Here is my comment of this NY Times article:
Of course, the obvious response is that this is a surprisingly low number.
If these were actually all dangerous committed terrorists, then I’d expect the majority of them would return to being a terrorist. It’s surprising that round 84% stop being terrorists. It makes me wonder that maybe they never were terrorists in the first place.
A better statistic to know would be how many people who weren’t terrorists before being imprisoned became terrorists after release. Another useful statistic would be how many Iraqis who supported the US before the occupation became terrorists afterwards.
Other people’s comments:
Why is this surprising? Of course, people committed to a war would rejoin. Look at what our escaped or returned POW’s did during U.S. wars.
— Theron, Racine, WI
Less then the recidivism rate for US convicts being released from prison.
— David, Tn
Well, why would you not…if you had been tortured and treated like a dog? How could that not make you want to fight back? We bred this resistance and created terrorists even where there were none – Remember the rage and fight we all had in us after 9/11? Now multiply that feeling by 1,000 – and perhaps that is getting close to the rage and anger they must feel leaving Guantanamo after their lives, their dignity, their human and legal rights, and sometimes their families were stripped of them?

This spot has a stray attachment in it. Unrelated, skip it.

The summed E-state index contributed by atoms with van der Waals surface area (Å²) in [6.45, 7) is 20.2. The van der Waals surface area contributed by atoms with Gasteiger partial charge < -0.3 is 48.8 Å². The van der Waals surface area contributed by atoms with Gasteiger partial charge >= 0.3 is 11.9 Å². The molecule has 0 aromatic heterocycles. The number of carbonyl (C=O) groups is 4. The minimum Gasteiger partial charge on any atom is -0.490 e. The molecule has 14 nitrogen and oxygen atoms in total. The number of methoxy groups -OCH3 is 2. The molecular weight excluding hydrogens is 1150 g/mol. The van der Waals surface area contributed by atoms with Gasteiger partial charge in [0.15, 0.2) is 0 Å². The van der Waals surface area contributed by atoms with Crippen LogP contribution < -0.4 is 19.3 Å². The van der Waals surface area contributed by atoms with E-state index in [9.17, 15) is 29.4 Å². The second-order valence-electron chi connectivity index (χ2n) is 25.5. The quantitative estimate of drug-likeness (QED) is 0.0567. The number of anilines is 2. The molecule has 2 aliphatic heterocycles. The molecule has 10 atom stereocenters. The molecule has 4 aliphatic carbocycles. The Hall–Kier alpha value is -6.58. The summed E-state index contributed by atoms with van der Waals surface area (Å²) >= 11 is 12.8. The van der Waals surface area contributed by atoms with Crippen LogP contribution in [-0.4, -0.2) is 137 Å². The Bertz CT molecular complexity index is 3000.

It is a terrible dilemma now what to do with these men – as I believe this statistic – but at the same time, we can only blame ourselves – and hope and pray that in the future we will maintain more dignity ourselves and hold ourselves to a higher moral standard – to prove them wrong – rather than proving them right – about our being worthy of the fight.
— Jennifer K, Providence, RI